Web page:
Have you noticed how we crave certainty and information? Totally natural. But I have noticed some irony from time to time.
I had a friend that was single, and as she was dating and going through the adventure that adult dating can be, she made a statement. If she felt a guy was not interested or she discovered she was not interested in moving forward she tried to have a simple conversation. “I’m not intersected in you.” or “Are you interested in me?” because she would say, “Knowing one or both of us is not interested is enough information.” Sounds simple, right? But typically we try to either understand, or soften what feel like harsh realities, or come up with some excuse or reason that clouds the simple-no-fault-fact that we sometimes just aren’t interested.
And this applies in other areas.
I had a friend that had a difficult conversation with her boss. She was honest. She shared her thoughts and feelings and frustrations and the response was not at all what she expected. As she was sorting through that conversation she was trying to make sense of it all and I suggested…
There is just as much value in knowing where you do not need to be, as knowing where you do need to go.
We tend to prize open doors and mourn the ones that are shut. But they are both precious and valuable. When something is clearly dysfunctional there might be enough information in that reality to know where you need to not be. No’s, not-now’s, yes’s…they are all gifts, both as indicators and a release to move forward. This applies in dating, in work, in friendships, in church dynamics. If a door closes, you still get to turn around and start moving forward, it’s just in a different direction. But I worry some of us spend time staring at that door, stuck in “why not” or “what happened,” when we actually might already have enough information. I know in my story I have stood at closed doors knocking for years, maybe even trying to break-in to spaces God when already given me enough info.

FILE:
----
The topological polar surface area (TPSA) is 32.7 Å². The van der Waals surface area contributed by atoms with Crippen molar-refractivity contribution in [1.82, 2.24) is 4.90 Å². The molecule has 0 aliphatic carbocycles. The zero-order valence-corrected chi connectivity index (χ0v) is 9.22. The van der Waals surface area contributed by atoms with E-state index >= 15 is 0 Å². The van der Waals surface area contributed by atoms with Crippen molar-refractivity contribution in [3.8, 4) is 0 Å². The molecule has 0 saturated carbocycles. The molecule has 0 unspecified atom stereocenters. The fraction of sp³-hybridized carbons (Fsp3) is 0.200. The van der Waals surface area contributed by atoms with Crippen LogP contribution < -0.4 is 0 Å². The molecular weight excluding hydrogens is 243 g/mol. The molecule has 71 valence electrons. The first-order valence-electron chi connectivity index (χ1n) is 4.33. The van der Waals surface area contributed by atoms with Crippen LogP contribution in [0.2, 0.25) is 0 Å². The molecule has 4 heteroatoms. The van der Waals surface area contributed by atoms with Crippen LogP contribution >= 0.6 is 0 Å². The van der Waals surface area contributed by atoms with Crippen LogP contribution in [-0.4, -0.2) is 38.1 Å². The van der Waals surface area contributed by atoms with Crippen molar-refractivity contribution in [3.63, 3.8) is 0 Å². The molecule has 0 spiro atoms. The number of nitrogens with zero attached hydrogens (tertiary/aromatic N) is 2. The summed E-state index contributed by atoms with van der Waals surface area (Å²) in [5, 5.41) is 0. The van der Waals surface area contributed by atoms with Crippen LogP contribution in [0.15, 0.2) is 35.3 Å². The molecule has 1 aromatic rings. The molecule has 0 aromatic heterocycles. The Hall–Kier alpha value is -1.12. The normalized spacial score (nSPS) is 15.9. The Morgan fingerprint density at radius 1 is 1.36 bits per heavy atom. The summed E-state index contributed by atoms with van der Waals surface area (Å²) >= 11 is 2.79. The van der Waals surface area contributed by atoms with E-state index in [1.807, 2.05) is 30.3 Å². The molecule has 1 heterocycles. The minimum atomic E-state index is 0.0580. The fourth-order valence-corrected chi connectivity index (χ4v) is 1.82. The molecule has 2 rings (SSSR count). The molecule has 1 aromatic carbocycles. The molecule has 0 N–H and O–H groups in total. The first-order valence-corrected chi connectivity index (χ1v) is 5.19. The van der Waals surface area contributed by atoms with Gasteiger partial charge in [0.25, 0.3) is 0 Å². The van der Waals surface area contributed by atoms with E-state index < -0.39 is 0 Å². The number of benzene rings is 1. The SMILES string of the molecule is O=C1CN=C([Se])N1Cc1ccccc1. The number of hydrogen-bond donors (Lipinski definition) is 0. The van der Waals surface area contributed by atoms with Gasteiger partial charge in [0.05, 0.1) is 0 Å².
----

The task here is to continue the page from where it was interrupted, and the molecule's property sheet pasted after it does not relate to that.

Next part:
I get this picture in my mind. We are approaching a business. There is a sign on the door, it reads “closed.” Let me ask…do you argue with that door? Maybe you get frustrated cause you had assumed it was open, but still, you have the information you need. It’s not the strongest analogy, but I can honestly say I have wasted so much energy in front of some of life’s “store fronts” arguing with a closed sign. And I hope all of us do that at least a little less often. If you have enough information, if you already honestly have what you need to know, remember, there is just as much value in knowing where (or with whom) you do not need to be as knowing where (or with whom) you do.